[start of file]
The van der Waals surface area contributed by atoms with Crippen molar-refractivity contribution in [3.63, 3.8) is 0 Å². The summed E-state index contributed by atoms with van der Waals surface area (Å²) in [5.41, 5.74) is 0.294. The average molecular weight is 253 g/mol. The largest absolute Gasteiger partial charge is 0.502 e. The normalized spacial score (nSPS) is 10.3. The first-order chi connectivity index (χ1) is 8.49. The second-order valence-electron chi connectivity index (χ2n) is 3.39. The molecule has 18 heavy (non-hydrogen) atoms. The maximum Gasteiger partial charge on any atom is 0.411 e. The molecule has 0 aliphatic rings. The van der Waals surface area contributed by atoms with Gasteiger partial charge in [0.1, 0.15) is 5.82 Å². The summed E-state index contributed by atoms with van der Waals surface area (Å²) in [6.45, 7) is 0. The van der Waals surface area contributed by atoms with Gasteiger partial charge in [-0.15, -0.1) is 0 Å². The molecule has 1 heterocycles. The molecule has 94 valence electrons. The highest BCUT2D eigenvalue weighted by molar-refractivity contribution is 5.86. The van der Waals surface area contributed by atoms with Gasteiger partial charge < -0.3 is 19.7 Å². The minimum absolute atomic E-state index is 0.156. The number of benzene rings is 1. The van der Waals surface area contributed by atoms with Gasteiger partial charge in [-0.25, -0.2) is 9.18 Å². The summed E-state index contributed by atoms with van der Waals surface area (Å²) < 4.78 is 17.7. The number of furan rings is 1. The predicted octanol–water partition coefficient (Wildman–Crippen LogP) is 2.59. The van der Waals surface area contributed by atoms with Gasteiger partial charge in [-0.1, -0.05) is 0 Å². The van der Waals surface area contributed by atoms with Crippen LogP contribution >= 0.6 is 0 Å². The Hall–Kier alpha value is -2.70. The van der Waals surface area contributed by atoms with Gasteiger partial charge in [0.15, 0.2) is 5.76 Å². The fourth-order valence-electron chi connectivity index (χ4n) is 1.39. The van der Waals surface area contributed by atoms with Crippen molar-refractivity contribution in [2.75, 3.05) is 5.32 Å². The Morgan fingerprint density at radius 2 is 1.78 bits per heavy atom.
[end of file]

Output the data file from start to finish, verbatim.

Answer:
The van der Waals surface area contributed by atoms with Crippen molar-refractivity contribution in [3.63, 3.8) is 0 Å². The summed E-state index contributed by atoms with van der Waals surface area (Å²) in [5.41, 5.74) is 0.294. The average molecular weight is 253 g/mol. The largest absolute Gasteiger partial charge is 0.502 e. The normalized spacial score (nSPS) is 10.3. The first-order chi connectivity index (χ1) is 8.49. The second-order valence-electron chi connectivity index (χ2n) is 3.39. The molecule has 18 heavy (non-hydrogen) atoms. The maximum Gasteiger partial charge on any atom is 0.411 e. The molecule has 0 aliphatic rings. The van der Waals surface area contributed by atoms with Gasteiger partial charge in [0.1, 0.15) is 5.82 Å². The summed E-state index contributed by atoms with van der Waals surface area (Å²) in [6.45, 7) is 0. The van der Waals surface area contributed by atoms with Gasteiger partial charge in [-0.15, -0.1) is 0 Å². The molecule has 1 heterocycles. The molecule has 94 valence electrons. The highest BCUT2D eigenvalue weighted by molar-refractivity contribution is 5.86. The van der Waals surface area contributed by atoms with Gasteiger partial charge < -0.3 is 19.7 Å². The minimum absolute atomic E-state index is 0.156. The number of benzene rings is 1. The van der Waals surface area contributed by atoms with Gasteiger partial charge in [-0.25, -0.2) is 9.18 Å². The summed E-state index contributed by atoms with van der Waals surface area (Å²) < 4.78 is 17.7. The number of furan rings is 1. The predicted octanol–water partition coefficient (Wildman–Crippen LogP) is 2.59. The van der Waals surface area contributed by atoms with Gasteiger partial charge in [-0.1, -0.05) is 0 Å². The van der Waals surface area contributed by atoms with Crippen LogP contribution >= 0.6 is 0 Å². The Hall–Kier alpha value is -2.70. The van der Waals surface area contributed by atoms with Gasteiger partial charge in [0.15, 0.2) is 5.76 Å². The fourth-order valence-electron chi connectivity index (χ4n) is 1.39. The van der Waals surface area contributed by atoms with Crippen molar-refractivity contribution in [2.75, 3.05) is 5.32 Å². The Morgan fingerprint density at radius 2 is 1.78 bits per heavy atom.